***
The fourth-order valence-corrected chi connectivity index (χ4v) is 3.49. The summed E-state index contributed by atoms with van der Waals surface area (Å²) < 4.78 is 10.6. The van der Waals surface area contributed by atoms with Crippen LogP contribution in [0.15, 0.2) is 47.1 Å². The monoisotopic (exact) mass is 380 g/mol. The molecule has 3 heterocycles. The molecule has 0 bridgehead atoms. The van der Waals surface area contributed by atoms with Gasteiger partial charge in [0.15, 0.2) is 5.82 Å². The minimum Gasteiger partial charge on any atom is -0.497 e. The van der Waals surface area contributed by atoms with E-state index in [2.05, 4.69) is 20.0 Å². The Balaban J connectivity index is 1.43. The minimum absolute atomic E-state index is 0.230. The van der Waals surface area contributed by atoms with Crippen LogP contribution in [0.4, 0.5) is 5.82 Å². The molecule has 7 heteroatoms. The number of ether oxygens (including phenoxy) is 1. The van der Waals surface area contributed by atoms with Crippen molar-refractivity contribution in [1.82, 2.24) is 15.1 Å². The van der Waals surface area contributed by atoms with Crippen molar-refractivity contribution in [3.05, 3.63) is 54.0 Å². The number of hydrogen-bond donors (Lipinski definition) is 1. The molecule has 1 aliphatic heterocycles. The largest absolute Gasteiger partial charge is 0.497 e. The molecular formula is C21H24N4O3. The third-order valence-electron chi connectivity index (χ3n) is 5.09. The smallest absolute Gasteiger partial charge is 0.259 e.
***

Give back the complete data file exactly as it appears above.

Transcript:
The fourth-order valence-corrected chi connectivity index (χ4v) is 3.49. The summed E-state index contributed by atoms with van der Waals surface area (Å²) < 4.78 is 10.6. The van der Waals surface area contributed by atoms with Crippen LogP contribution in [0.15, 0.2) is 47.1 Å². The monoisotopic (exact) mass is 380 g/mol. The molecule has 3 heterocycles. The molecule has 0 bridgehead atoms. The van der Waals surface area contributed by atoms with Gasteiger partial charge in [0.15, 0.2) is 5.82 Å². The minimum Gasteiger partial charge on any atom is -0.497 e. The van der Waals surface area contributed by atoms with E-state index in [2.05, 4.69) is 20.0 Å². The Balaban J connectivity index is 1.43. The minimum absolute atomic E-state index is 0.230. The van der Waals surface area contributed by atoms with Crippen LogP contribution in [0.4, 0.5) is 5.82 Å². The molecule has 7 heteroatoms. The number of ether oxygens (including phenoxy) is 1. The van der Waals surface area contributed by atoms with Crippen molar-refractivity contribution in [1.82, 2.24) is 15.1 Å². The van der Waals surface area contributed by atoms with Crippen molar-refractivity contribution in [3.05, 3.63) is 54.0 Å². The number of hydrogen-bond donors (Lipinski definition) is 1. The molecule has 1 aliphatic heterocycles. The largest absolute Gasteiger partial charge is 0.497 e. The molecular formula is C21H24N4O3. The third-order valence-electron chi connectivity index (χ3n) is 5.09. The smallest absolute Gasteiger partial charge is 0.259 e.